GREEN BAY — A year ago, the Vikings left Lambeau Field following a tie believing that their three-year, $84 million investment in Kirk Cousins might pay off in a big way. On Sunday, the Vikings departed Lambeau after a 21-16 loss to Green Bay likely wondering if Cousins’ rich contract will end up costing people their jobs.
Cousins took full responsibility for what went wrong in a game in which the Vikings fell behind 21-0 in the second quarter but had a chance to take the lead with 5 minutes, 17 seconds left in the fourth quarter. That was when the Vikings decided to put the game in Cousins’ hands and ruined their chances of escaping with a miracle victory and 2-0 record by doing so.
A series that began at the Minnesota 40-yard line and featured seven runs (for 47 yards) and a 5-yard pass to Kyle Rudolph to put the ball at the Green Bay 8, featured a scrambling Cousins making an ill-advised throw into double coverage for Stefon Diggs in the corner of the end zone. It was intercepted by Packers cornerback Kevin King. It should have been thrown away. Everyone in the stadium knew that. Ideally, the Vikings would have kept running the ball considering it was first-and-goal and Dalvin Cook was having a wonderful day.
Cousins finished 14-of-32 for 230 yards with a touchdown — a nice 45-yard pass to Stefon Diggs in the third quarter that pulled the Vikings within five — and two interceptions (it should have been three but Packers corner Jaire Alexander dropped a pick on the possession after King’s interception.) Cousins also had two more fumbles — bringing his season total to four — and lost one on a first quarter sack that gave Green Bay a short field and a touchdown.
Everything that Cousins has worked on fixing during his eight-year NFL career wasn’t fixed on Sunday. So Cousins took responsibility? So what? If that’s the biggest change he’s made since 2018, it’s not good enough.
Vikings coach Mike Zimmer was asked afterward why he remains confident that Cousins can lead his team to a Super Bowl? Zimmer is often blunt in his remarks, but this time he was very careful not to throw his quarterback under the bus. “Today, he made a couple mistakes, but the guy made some great throws as well,” Zimmer said. “The (touchdown) throw to Diggs … so he’s got all the talent and we just need to continue to coach him in the way that we want him to play.”
Coach him in the way you want him to play? This isn’t some rookie just starting out. This is a guy who was considered the final piece to a Super Bowl puzzle two years ago, because you didn’t trust Case Keenum to get you over that hump. You don’t guarantee an NFL player’s contract in full — something that is unheard of in this league — in order to coach him up.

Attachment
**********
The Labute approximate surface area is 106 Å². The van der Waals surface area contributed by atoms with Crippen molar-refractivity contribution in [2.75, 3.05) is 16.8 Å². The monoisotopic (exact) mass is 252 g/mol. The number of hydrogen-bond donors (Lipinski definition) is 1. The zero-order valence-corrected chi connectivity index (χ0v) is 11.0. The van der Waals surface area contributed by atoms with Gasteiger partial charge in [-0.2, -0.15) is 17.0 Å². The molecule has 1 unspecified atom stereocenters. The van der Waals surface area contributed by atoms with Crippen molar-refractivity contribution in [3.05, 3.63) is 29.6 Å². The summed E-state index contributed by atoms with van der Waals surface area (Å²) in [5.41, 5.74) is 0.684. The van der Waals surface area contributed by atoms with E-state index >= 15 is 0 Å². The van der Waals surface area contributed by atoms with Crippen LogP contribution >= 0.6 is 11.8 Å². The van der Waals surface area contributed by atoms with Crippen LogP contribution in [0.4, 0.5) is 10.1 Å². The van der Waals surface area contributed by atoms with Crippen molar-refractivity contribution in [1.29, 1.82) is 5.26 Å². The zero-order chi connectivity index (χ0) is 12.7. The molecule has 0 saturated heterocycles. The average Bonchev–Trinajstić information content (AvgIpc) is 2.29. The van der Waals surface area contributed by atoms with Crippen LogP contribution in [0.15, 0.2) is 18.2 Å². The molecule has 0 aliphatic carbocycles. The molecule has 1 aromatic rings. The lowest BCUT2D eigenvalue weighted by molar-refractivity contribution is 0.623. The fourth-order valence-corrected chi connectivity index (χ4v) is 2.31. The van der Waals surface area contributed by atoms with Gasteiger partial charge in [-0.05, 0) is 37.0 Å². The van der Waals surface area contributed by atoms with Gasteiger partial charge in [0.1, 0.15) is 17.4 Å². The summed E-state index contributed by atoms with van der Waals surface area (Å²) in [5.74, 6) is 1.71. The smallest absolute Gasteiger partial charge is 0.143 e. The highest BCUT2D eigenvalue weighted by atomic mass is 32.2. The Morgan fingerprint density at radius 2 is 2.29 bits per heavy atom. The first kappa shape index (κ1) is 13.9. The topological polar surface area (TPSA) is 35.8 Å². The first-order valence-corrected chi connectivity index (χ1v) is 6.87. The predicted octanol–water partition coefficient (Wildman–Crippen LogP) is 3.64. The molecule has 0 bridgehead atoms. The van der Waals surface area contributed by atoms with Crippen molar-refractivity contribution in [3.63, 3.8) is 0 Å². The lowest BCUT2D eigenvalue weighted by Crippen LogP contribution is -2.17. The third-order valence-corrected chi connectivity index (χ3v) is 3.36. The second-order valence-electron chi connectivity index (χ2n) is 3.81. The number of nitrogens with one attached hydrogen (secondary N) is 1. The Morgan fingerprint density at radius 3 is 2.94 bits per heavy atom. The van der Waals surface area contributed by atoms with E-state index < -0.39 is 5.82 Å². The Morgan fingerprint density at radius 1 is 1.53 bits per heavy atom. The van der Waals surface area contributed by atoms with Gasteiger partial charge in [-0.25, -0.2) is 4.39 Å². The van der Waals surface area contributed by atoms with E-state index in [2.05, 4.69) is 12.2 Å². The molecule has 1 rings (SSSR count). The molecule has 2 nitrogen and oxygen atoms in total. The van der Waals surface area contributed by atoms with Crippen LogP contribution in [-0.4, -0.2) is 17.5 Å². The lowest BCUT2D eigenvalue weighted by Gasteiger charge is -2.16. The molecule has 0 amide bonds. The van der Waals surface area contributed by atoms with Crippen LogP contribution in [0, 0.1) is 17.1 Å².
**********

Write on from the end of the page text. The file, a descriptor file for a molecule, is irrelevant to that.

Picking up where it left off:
You give him that contract so you get a day like this: 35-of-48 for 425 yards with four touchdowns, one interception and a 118.8 passer rating. Those were Cousins’ numbers in the Vikings’ 29-29 tie with the Packers last season at Lambeau.
Anyone who believes Cousins can do that on any type of regular basis is naïve. Cousins threw 10 passes in the Vikings’ victory over Atlanta in Week 1 and it was applauded in this space because it made him into a game manager in Gary Kubiak’s offense. That’s the role Cousins should be asked to play because asking him to play a starring role is inviting in-game disaster.
Kubiak’s scheme was supposed to put Cousins more at ease, but instead he never looked more flustered than he did on Sunday. He missed his wide receivers with throws that sailed high. The pressure he felt, in part because the Vikings did little to fix the pass blocking deficiencies in their offensive line, resulted in a few passes that simply bounced in front of the receivers.
Cousins’ first pick came in the second quarter when he telegraphed his intentions, allowing safety Darnell Savage to jump the route, and linebacker Preston Smith to intercept a pass intended for Diggs. That came on third down. The Vikings finished 4-of-13 on that down. Not exactly what you would expect with a veteran quarterback leading the way.
The shame of the loss was that Cook’s day now means little. He rushed for 154 yards on 20 carries, averaging 7.7 yards per attempt, and scored the Vikings’ first touchdown on a marvelous 75-yard run. That performance comes after he went for 111 yards on 21 carries with two touchdowns against the Falcons. Cook is the star of this offense.
“There’s no justification,” Cousins said of his fourth-quarter pick. “It was unacceptable, it put my team in a terrible position. We had worked so hard to get down there, had a great chance to take the lead, potentially win the game. I just took it out of our hands by making that throw.”
The sad reality is that the more Vikings decide to take it out of Cousins’ hands, meaning they’ll need to rely on defense and Cook, the more they will give themselves a chance to win games. Cousins reminded everyone of that on Sunday by managing his team right into defeat.